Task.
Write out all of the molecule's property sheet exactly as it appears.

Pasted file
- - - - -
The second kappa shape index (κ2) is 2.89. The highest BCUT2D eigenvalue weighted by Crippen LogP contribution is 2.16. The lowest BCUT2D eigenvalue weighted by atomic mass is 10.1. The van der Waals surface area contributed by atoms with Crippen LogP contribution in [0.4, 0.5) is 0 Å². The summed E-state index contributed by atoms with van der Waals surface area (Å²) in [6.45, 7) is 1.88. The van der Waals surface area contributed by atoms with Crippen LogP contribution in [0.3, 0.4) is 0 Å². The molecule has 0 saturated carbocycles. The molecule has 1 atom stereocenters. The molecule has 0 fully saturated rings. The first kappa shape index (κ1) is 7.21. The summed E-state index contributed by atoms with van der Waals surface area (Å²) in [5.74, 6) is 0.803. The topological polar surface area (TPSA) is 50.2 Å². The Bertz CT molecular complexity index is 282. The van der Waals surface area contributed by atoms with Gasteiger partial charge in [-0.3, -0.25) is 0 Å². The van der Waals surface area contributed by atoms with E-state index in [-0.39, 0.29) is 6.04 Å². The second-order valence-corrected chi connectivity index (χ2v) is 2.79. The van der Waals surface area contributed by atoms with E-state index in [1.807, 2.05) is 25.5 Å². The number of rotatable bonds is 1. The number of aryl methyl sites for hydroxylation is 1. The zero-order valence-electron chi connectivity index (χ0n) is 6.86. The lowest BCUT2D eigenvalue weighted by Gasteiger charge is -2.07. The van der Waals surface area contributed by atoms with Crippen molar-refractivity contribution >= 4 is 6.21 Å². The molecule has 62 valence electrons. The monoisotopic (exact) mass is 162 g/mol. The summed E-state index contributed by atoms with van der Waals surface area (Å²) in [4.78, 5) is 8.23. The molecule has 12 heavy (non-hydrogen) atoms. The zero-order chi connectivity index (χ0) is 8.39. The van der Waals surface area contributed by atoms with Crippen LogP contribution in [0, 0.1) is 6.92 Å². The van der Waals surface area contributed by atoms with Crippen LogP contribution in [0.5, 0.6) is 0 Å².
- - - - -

The second kappa shape index (κ2) is 2.89. The highest BCUT2D eigenvalue weighted by Crippen LogP contribution is 2.16. The lowest BCUT2D eigenvalue weighted by atomic mass is 10.1. The van der Waals surface area contributed by atoms with Crippen LogP contribution in [0.4, 0.5) is 0 Å². The summed E-state index contributed by atoms with van der Waals surface area (Å²) in [6.45, 7) is 1.88. The van der Waals surface area contributed by atoms with Crippen LogP contribution in [0.3, 0.4) is 0 Å². The molecule has 0 saturated carbocycles. The molecule has 1 atom stereocenters. The molecule has 0 fully saturated rings. The first kappa shape index (κ1) is 7.21. The summed E-state index contributed by atoms with van der Waals surface area (Å²) in [5.74, 6) is 0.803. The topological polar surface area (TPSA) is 50.2 Å². The Bertz CT molecular complexity index is 282. The van der Waals surface area contributed by atoms with Gasteiger partial charge in [-0.3, -0.25) is 0 Å². The van der Waals surface area contributed by atoms with E-state index in [-0.39, 0.29) is 6.04 Å². The second-order valence-corrected chi connectivity index (χ2v) is 2.79. The van der Waals surface area contributed by atoms with E-state index in [1.807, 2.05) is 25.5 Å². The number of rotatable bonds is 1. The number of aryl methyl sites for hydroxylation is 1. The zero-order valence-electron chi connectivity index (χ0n) is 6.86. The lowest BCUT2D eigenvalue weighted by Gasteiger charge is -2.07. The van der Waals surface area contributed by atoms with Crippen molar-refractivity contribution >= 4 is 6.21 Å². The molecule has 62 valence electrons. The monoisotopic (exact) mass is 162 g/mol. The summed E-state index contributed by atoms with van der Waals surface area (Å²) in [4.78, 5) is 8.23. The molecule has 12 heavy (non-hydrogen) atoms. The zero-order chi connectivity index (χ0) is 8.39. The van der Waals surface area contributed by atoms with Crippen LogP contribution in [0, 0.1) is 6.92 Å². The van der Waals surface area contributed by atoms with Crippen LogP contribution in [0.5, 0.6) is 0 Å².